IT WAS at around 4:05pm that St Johnstone supporters could truly believe 17 May was indeed their date with destiny.
If ever there was a “name on the cup” moment, it came five minutes into the second half at Celtic Park when Nadir Ciftci’s beautifully struck free kick crashed off the underside of the crossbar and into the grateful grasp of Alan Mannus.
It wasn’t the only piece of good fortune to come the Perth club’s way on an historic afternoon, but it was the one which provided an overwhelming sense that their time in Scottish football’s major winnners’ enclosure had finally come.
St Johnstone more than earned their luck, yet again delivering a robust and well-organised performance which proved the antidote to the more expressive instincts of a Dundee United side they have now defeated four times in a row with an aggregate score of 8-0.
It was a triumph of substance over style for Tommy Wright’s men who not only collected the first major silverware of their club’s 130-year existence, but also became the first to lift the Scottish Cup in their debut final appearance since Jock Stein’s Dunfermline defeated Celtic back in 1961.
The triumph also takes Saints into Europe for a third consecutive season, a notable achievement in itself for a club which takes pride in its astute financial husbandry.
Wright’s team are not the most pleasing on the eye and no-one could credibly hail Saturday’s final as a classic. But it was at least an improvement on the stultifying League Cup final at the same venue two months before. And just as it was for Aberdeen and their supporters when they edged Inverness on penalties that day, so too did the manner of victory matter much less to Saints than victory itself.
The crucial difference between the teams was that Wright did not have a failure in his starting line-up, while too many of Jackie McNamara’s players did not deliver their optimum form for United.
St Johnstone’s back four were far more solid than their rivals. The central defensive partnership of Steven Anderson and Frazer Wright were outstanding, successfully stifling the threat of Ciftci for most of the afternoon.
In midfield, James Dunne and Chris Millar carried out the unglamorous but vital work required to dull the effectiveness of Stuart Armstrong and Gary Mackay-Steven, neither of whom was able bring his pace or incisiveness into play.
Up front, Steven MacLean and Stevie May provided an industrious and intelligent focal point for Saints, holding the ball up well when required and playing their part in preventing United from finding any cohesion.
In a frantic and untidy first half, Saints had the early edge. Dunne forced a fine save from Radoslaw Cierzniak with a stinging 22-yard volley and the United goalkeeper then blocked a close-range effort by David Wotherspoon.
The Tannadice men, who had a couple of highly optimistic penalty appeals for handball correctly turned down, gradually worked their way into a spell of ascendancy and Gavin Gunning should have done better than head a Ryan Dow corner wide from six yards.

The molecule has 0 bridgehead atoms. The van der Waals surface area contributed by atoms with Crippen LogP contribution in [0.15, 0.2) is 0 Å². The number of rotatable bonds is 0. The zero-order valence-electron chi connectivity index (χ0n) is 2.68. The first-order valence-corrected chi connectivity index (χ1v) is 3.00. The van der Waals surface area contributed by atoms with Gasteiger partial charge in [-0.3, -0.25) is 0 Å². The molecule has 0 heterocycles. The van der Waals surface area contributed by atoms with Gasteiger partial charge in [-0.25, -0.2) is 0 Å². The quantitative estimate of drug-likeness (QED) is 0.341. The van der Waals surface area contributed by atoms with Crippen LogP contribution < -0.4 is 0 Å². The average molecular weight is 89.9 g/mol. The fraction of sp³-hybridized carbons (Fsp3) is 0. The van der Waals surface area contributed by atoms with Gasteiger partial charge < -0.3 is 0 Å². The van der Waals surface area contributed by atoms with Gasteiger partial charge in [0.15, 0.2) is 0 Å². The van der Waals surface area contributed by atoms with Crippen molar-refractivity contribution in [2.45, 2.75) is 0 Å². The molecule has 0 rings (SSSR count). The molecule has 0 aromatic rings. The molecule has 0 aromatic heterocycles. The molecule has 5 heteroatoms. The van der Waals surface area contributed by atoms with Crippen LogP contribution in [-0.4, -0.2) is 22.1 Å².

In United’s best move of the match, they came agonisingly close to the opener in the 32nd minute, a sweeping sequence of passes culminating in Andrew Robertson crossing from the left for Dow to flick a shot against the inside of Mannus’s left hand post, the ball rebounding to safety when it might just as easily have gone in.
But McNamara’s men could not sustain that level of fluency and in first-half stoppage time were undone by their own defensive frailty. Cierzniak needlessly charged off his line to try to cut out Wotherspoon’s corner from the left. The Polish ’keeper had no chance of reaching the ball and when Keith Watson failed to match Anderson’s movement at the back post, the big Saints defender rose to guide a header into the gaping net.
The timing of the goal could not have been more deflating for United but they began the second half on the front foot as they looked to retrieve the situation. When that Ciftci free kick somehow stayed out, however, even they must have started to feel this was going to be Saints’ day.
Wright’s side looked fairly comfortable for much of the second half and could have doubled their lead sooner had May not chosen to handle the ball over the line from close range, his offence eventually noted thanks to the attention of additional assistant referee Alan Muir behind the goal.
There were only sporadic threats from United. Robertson forced Mannus into his first real save of the match in the 62nd minute, the full-back embarking on a magnificent solo run from his own half before curling in a shot which the Saints ’keeper dived to his right to turn behind. Substitute Brian Graham and Ciftci both flashed shots wide as the final entered its closing stages but it was St Johnstone who finally settled the issue with six minutes remaining. Once again, luck was on their side as May’s miscued pass, intended for Wotherspoon, ricocheted off John Rankin into the path of MacLean.
The striker was left one-on-one with Cierzniak and after his first effort was blocked by the advancing ’keeper, he reacted smartly to hook the loose ball into the net from close range.
United’s race was well and truly run, Graham’s missed “sitter” in stoppage time an irrelevance, and McNamara will now focus his attention on trying to ensure the foundations he has laid in place at Tannadice are built on with greater progress and a tangible reward. For St Johnstone and the people of Perth, a party 130 years in the making is likely to last well into the summer. The patience of the Saints has finally been rewarded.